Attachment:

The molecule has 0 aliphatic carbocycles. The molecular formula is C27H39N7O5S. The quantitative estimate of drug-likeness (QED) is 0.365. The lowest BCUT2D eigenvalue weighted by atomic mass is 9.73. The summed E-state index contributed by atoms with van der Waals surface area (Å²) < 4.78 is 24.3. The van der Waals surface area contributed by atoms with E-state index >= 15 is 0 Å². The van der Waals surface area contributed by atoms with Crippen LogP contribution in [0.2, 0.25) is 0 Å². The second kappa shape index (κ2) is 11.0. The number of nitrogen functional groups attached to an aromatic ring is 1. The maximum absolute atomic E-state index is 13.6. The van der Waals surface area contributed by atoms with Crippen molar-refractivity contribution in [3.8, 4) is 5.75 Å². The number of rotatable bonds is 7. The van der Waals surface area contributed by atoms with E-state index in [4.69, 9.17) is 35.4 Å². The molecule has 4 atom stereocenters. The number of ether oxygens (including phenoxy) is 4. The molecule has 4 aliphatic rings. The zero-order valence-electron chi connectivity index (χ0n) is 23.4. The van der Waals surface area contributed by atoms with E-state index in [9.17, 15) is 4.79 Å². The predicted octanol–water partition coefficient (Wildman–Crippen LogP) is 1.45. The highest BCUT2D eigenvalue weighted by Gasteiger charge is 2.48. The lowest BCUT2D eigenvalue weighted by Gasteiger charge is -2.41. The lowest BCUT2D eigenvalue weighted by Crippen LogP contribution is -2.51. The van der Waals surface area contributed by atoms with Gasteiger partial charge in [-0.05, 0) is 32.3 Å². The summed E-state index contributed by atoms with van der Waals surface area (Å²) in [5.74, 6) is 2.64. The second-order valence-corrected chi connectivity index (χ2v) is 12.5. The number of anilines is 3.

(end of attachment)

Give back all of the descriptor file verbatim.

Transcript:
The molecule has 0 aliphatic carbocycles. The molecular formula is C27H39N7O5S. The quantitative estimate of drug-likeness (QED) is 0.365. The lowest BCUT2D eigenvalue weighted by atomic mass is 9.73. The summed E-state index contributed by atoms with van der Waals surface area (Å²) < 4.78 is 24.3. The van der Waals surface area contributed by atoms with E-state index >= 15 is 0 Å². The van der Waals surface area contributed by atoms with Crippen LogP contribution in [0.2, 0.25) is 0 Å². The second kappa shape index (κ2) is 11.0. The number of nitrogen functional groups attached to an aromatic ring is 1. The maximum absolute atomic E-state index is 13.6. The van der Waals surface area contributed by atoms with Crippen molar-refractivity contribution in [3.8, 4) is 5.75 Å². The number of rotatable bonds is 7. The van der Waals surface area contributed by atoms with E-state index in [4.69, 9.17) is 35.4 Å². The molecule has 4 atom stereocenters. The number of ether oxygens (including phenoxy) is 4. The molecule has 4 aliphatic rings. The zero-order valence-electron chi connectivity index (χ0n) is 23.4. The van der Waals surface area contributed by atoms with E-state index in [9.17, 15) is 4.79 Å². The predicted octanol–water partition coefficient (Wildman–Crippen LogP) is 1.45. The highest BCUT2D eigenvalue weighted by Gasteiger charge is 2.48. The lowest BCUT2D eigenvalue weighted by Gasteiger charge is -2.41. The lowest BCUT2D eigenvalue weighted by Crippen LogP contribution is -2.51. The van der Waals surface area contributed by atoms with Gasteiger partial charge in [-0.05, 0) is 32.3 Å². The summed E-state index contributed by atoms with van der Waals surface area (Å²) in [5.74, 6) is 2.64. The second-order valence-corrected chi connectivity index (χ2v) is 12.5. The number of anilines is 3.